removal of the terrorists from pakistan and the consequences that these terrorists have for both afghanistan and pakistan. so we're working towards a constructive relationship with pakistan in all these areas. >> you know, mr. president, you and i have known each other for many years. we go way back. you're being very diplomatic, aren't you? >> well, pakistan is a neighbor of ours. and we -- we have begun a dialogue with them. and the dialogue is quite ahead now in seeking solutions to the problem that we have. and it's in keeping with this dialogue that we're moving forward. and we hope that the end result of all this activity, of all this effort, the endeavor on the part of both of us and the united states, will be the removal of the terrorists from the region. >> i'm going to move on.
but i know -- i'll say it. you don't have to say it because i know you're trying to be diplomatic. there's no love loss right now between afghanistan and pakistan because of the protection they're providing the haqqani network. >> there's no doubt that haqqani network is there. that the pakistani government will not deny that there are other sanctuaries as well across the border. the difference is today that we're talking about these issues more openly and in a friendlier environment than ever before. and it's in keeping with this new environment that we hope we can find solutions. >> one historic footnote. do you believe they were protecting bin laden in a abbottab abbottabad. >> he was killed in abbottabad. whether he had official protection is something i can't tell. >> what do you think?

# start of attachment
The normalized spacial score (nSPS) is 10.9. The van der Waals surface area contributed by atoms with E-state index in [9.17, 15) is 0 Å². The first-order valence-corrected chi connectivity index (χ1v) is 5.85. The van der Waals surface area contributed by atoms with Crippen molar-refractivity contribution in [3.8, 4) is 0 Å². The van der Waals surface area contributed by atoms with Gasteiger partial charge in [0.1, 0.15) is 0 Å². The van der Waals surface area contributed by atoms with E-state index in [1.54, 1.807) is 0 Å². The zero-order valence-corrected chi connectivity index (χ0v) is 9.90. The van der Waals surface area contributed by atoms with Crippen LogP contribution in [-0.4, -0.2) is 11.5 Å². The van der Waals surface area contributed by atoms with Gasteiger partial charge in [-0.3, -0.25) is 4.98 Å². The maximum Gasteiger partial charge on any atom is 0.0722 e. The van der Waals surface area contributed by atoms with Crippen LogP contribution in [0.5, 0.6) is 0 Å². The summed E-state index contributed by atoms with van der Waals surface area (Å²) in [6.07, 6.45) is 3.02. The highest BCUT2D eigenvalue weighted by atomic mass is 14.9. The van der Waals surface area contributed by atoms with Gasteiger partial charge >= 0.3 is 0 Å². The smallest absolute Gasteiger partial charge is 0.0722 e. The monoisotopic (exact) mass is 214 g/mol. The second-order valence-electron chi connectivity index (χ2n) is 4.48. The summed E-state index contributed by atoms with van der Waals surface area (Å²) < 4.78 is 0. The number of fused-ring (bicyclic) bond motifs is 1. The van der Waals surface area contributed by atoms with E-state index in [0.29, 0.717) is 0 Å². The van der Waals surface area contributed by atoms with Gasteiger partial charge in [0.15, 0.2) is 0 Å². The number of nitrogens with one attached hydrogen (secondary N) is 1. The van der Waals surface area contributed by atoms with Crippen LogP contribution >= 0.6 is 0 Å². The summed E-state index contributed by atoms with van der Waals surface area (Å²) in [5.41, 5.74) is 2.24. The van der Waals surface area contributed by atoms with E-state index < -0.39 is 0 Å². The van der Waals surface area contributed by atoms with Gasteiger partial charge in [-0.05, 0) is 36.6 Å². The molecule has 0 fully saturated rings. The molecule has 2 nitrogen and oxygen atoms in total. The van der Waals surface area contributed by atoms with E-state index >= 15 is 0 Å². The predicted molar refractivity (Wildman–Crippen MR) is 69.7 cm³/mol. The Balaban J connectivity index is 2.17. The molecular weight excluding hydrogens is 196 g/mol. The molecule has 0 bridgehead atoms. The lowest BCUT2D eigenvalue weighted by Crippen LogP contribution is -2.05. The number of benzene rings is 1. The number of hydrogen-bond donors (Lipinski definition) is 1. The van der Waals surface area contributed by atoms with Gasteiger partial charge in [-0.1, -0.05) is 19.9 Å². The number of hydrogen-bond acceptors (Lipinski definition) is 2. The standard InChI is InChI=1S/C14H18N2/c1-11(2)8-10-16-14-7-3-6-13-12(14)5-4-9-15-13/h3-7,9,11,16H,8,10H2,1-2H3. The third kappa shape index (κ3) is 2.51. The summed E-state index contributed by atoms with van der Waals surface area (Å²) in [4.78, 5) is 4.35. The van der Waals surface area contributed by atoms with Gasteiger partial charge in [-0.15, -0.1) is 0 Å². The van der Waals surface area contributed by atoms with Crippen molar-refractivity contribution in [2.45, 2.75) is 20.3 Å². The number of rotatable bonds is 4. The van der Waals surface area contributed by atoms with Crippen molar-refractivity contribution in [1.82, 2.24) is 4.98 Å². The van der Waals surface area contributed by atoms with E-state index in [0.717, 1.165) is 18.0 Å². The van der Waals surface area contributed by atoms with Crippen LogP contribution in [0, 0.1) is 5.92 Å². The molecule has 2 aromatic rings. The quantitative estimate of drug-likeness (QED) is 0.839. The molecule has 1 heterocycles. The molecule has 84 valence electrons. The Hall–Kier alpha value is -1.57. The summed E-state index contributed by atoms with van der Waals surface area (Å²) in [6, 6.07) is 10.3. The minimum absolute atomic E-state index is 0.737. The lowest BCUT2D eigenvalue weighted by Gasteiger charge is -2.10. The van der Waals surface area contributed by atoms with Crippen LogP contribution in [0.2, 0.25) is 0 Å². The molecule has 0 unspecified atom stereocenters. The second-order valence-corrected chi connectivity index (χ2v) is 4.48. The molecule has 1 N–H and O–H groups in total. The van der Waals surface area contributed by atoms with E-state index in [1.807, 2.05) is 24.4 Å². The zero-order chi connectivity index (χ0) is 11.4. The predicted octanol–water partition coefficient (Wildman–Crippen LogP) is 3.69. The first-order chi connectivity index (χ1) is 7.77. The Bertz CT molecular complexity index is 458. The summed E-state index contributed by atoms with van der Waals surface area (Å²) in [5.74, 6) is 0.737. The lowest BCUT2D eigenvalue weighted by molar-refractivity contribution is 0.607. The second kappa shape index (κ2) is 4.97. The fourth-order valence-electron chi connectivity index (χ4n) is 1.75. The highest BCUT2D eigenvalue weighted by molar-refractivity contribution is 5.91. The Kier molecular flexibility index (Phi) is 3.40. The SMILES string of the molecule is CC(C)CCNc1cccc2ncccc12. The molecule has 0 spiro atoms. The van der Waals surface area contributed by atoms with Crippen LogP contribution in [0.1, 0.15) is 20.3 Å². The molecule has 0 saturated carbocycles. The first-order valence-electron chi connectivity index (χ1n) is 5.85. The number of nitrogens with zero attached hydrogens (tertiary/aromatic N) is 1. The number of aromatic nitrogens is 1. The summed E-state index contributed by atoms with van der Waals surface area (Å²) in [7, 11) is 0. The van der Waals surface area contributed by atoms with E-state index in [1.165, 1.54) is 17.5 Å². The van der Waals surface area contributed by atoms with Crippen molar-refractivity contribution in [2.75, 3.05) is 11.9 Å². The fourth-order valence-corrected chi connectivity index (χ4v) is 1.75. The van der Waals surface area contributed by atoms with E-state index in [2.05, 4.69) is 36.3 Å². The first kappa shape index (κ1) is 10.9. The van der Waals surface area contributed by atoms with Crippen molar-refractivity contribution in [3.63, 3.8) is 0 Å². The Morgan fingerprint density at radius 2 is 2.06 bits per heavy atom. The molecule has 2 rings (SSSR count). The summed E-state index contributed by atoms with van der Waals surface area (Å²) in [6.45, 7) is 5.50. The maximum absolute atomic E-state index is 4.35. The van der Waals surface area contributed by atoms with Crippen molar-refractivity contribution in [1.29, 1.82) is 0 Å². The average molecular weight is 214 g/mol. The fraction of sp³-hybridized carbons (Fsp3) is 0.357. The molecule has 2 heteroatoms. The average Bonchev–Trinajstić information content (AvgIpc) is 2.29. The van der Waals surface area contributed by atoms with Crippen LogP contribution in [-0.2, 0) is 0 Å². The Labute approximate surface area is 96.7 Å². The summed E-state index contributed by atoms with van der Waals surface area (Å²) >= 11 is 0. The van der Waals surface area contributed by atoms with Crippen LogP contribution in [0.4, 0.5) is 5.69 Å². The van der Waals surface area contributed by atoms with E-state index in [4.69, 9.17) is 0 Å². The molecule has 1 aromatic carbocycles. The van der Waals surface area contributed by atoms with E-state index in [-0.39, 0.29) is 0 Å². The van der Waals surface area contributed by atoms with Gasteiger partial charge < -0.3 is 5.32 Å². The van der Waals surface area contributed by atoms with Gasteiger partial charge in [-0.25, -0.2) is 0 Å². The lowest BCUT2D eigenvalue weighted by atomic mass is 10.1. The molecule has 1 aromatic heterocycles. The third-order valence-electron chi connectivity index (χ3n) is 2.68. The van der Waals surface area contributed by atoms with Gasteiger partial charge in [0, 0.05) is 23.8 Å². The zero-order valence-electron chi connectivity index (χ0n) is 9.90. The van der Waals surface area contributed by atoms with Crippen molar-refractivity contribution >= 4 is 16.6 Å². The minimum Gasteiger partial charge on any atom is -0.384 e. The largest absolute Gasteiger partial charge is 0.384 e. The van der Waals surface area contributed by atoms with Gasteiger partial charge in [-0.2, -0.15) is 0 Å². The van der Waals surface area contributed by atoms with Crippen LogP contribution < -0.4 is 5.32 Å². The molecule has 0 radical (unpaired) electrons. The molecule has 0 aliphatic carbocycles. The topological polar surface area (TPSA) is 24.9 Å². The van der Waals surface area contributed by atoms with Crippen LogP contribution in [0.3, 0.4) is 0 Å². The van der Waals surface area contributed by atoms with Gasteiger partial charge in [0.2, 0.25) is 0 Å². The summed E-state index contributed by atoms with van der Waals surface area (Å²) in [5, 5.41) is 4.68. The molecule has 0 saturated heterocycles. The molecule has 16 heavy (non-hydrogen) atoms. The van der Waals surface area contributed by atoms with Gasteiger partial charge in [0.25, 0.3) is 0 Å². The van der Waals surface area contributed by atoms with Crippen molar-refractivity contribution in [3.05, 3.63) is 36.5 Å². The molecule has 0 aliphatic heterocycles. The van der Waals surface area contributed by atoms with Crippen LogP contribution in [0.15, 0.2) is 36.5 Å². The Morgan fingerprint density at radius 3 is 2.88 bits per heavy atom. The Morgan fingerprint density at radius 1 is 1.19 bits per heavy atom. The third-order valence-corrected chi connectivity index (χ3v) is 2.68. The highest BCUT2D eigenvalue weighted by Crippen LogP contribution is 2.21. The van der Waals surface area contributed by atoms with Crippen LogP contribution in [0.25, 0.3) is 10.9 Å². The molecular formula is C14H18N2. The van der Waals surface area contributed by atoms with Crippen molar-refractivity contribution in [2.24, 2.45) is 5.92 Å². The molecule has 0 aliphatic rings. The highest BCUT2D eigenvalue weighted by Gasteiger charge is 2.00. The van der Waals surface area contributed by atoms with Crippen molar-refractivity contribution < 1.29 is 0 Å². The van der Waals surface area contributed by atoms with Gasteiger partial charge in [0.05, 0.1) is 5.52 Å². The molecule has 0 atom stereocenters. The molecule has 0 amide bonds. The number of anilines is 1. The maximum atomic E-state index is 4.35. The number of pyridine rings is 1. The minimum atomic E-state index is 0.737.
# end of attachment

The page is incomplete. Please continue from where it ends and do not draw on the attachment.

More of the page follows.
>> really difficult to say one way or the other. but where he was, how could he have been without some knowledge? >> that's what a lot of people suspect. all right. let's talk about u.s./afghan relations. and right now you've had some successful, i think, meetings with the president of the united states. >> mm-hmm. >> but a lot of americans, as you know, and you look at american public opinion polls, they're concerned. they want the u.s. out of afghanistan. about 70% say it's time for the u.s. to come home. the u.s. is spending to keep 90,000 troops $2 billion a week in afghanistan. $100 billion a year. why is this money well spent? >> we have already agreed on -- on a process of transition to afghan authority. whereby afghanistan will be looking after itself, after its security and the defense of the country almost entirely by 2014.